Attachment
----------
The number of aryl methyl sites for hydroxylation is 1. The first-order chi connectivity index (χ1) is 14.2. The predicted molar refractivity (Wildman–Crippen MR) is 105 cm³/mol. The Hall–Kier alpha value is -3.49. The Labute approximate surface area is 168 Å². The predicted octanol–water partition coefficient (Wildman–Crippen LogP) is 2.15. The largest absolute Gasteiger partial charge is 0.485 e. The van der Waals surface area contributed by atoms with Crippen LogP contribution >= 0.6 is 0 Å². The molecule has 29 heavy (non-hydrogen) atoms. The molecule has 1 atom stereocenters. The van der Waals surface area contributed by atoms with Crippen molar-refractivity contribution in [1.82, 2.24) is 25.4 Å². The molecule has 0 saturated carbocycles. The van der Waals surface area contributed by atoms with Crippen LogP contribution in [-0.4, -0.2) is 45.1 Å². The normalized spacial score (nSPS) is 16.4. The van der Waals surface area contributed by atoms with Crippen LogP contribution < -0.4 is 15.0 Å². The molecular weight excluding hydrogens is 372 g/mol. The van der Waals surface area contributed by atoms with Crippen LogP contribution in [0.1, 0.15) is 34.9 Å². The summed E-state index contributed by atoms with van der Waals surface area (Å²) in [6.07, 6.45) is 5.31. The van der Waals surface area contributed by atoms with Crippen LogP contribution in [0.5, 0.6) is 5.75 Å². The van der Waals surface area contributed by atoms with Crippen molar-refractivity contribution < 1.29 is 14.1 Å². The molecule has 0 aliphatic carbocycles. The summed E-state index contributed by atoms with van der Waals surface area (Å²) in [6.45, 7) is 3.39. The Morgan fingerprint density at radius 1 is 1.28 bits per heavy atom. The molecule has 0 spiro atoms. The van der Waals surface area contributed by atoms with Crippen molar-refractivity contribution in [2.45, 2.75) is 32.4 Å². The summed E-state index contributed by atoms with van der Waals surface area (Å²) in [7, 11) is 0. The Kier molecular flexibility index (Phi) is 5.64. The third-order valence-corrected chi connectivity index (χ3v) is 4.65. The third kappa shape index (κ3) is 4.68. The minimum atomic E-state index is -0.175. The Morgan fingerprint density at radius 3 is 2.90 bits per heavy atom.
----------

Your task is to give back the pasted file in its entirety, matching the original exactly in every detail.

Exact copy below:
The number of aryl methyl sites for hydroxylation is 1. The first-order chi connectivity index (χ1) is 14.2. The predicted molar refractivity (Wildman–Crippen MR) is 105 cm³/mol. The Hall–Kier alpha value is -3.49. The Labute approximate surface area is 168 Å². The predicted octanol–water partition coefficient (Wildman–Crippen LogP) is 2.15. The largest absolute Gasteiger partial charge is 0.485 e. The van der Waals surface area contributed by atoms with Crippen LogP contribution >= 0.6 is 0 Å². The molecule has 29 heavy (non-hydrogen) atoms. The molecule has 1 atom stereocenters. The van der Waals surface area contributed by atoms with Crippen molar-refractivity contribution in [1.82, 2.24) is 25.4 Å². The molecule has 0 saturated carbocycles. The van der Waals surface area contributed by atoms with Crippen LogP contribution in [-0.4, -0.2) is 45.1 Å². The normalized spacial score (nSPS) is 16.4. The van der Waals surface area contributed by atoms with Crippen LogP contribution < -0.4 is 15.0 Å². The molecular weight excluding hydrogens is 372 g/mol. The van der Waals surface area contributed by atoms with Crippen LogP contribution in [0.1, 0.15) is 34.9 Å². The summed E-state index contributed by atoms with van der Waals surface area (Å²) in [6.07, 6.45) is 5.31. The van der Waals surface area contributed by atoms with Crippen LogP contribution in [0.5, 0.6) is 5.75 Å². The van der Waals surface area contributed by atoms with Crippen molar-refractivity contribution < 1.29 is 14.1 Å². The molecule has 0 aliphatic carbocycles. The summed E-state index contributed by atoms with van der Waals surface area (Å²) in [6.45, 7) is 3.39. The Morgan fingerprint density at radius 1 is 1.28 bits per heavy atom. The molecule has 0 spiro atoms. The van der Waals surface area contributed by atoms with Crippen molar-refractivity contribution in [2.45, 2.75) is 32.4 Å². The summed E-state index contributed by atoms with van der Waals surface area (Å²) in [7, 11) is 0. The Kier molecular flexibility index (Phi) is 5.64. The third-order valence-corrected chi connectivity index (χ3v) is 4.65. The third kappa shape index (κ3) is 4.68. The minimum atomic E-state index is -0.175. The Morgan fingerprint density at radius 3 is 2.90 bits per heavy atom.